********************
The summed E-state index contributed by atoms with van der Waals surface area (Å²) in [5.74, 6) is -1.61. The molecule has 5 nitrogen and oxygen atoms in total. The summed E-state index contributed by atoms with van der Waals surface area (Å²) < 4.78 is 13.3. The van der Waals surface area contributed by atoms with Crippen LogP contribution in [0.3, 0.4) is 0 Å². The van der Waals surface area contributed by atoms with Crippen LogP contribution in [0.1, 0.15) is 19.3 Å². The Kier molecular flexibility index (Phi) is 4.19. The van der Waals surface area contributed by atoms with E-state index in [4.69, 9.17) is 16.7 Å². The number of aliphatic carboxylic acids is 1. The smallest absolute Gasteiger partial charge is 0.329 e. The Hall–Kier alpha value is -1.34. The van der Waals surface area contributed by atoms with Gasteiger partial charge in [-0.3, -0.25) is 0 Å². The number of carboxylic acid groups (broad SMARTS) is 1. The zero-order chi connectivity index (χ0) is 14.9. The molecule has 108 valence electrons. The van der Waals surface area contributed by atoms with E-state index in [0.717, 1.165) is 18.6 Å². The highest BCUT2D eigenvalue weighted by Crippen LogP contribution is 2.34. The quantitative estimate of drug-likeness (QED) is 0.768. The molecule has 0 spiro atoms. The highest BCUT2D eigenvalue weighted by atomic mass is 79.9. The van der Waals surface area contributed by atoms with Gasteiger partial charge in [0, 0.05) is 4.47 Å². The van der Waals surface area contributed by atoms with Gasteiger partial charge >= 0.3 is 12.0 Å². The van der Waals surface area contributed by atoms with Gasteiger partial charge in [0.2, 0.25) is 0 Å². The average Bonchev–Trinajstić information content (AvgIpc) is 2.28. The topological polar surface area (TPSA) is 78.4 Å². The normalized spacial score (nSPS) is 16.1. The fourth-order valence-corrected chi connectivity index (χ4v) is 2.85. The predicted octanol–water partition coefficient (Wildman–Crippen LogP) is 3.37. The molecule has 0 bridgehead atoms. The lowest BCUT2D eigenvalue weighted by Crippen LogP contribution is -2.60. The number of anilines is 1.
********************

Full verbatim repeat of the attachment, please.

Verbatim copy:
The summed E-state index contributed by atoms with van der Waals surface area (Å²) in [5.74, 6) is -1.61. The molecule has 5 nitrogen and oxygen atoms in total. The summed E-state index contributed by atoms with van der Waals surface area (Å²) < 4.78 is 13.3. The van der Waals surface area contributed by atoms with Crippen LogP contribution in [0.3, 0.4) is 0 Å². The van der Waals surface area contributed by atoms with Crippen LogP contribution in [0.1, 0.15) is 19.3 Å². The Kier molecular flexibility index (Phi) is 4.19. The van der Waals surface area contributed by atoms with E-state index in [4.69, 9.17) is 16.7 Å². The number of aliphatic carboxylic acids is 1. The smallest absolute Gasteiger partial charge is 0.329 e. The Hall–Kier alpha value is -1.34. The van der Waals surface area contributed by atoms with Gasteiger partial charge in [-0.3, -0.25) is 0 Å². The number of carboxylic acid groups (broad SMARTS) is 1. The zero-order chi connectivity index (χ0) is 14.9. The molecule has 108 valence electrons. The van der Waals surface area contributed by atoms with E-state index in [0.717, 1.165) is 18.6 Å². The highest BCUT2D eigenvalue weighted by Crippen LogP contribution is 2.34. The quantitative estimate of drug-likeness (QED) is 0.768. The molecule has 0 spiro atoms. The highest BCUT2D eigenvalue weighted by atomic mass is 79.9. The van der Waals surface area contributed by atoms with Gasteiger partial charge in [0, 0.05) is 4.47 Å². The van der Waals surface area contributed by atoms with Gasteiger partial charge >= 0.3 is 12.0 Å². The van der Waals surface area contributed by atoms with Gasteiger partial charge in [0.2, 0.25) is 0 Å². The average Bonchev–Trinajstić information content (AvgIpc) is 2.28. The topological polar surface area (TPSA) is 78.4 Å². The normalized spacial score (nSPS) is 16.1. The fourth-order valence-corrected chi connectivity index (χ4v) is 2.85. The predicted octanol–water partition coefficient (Wildman–Crippen LogP) is 3.37. The molecule has 0 bridgehead atoms. The lowest BCUT2D eigenvalue weighted by Crippen LogP contribution is -2.60. The number of anilines is 1.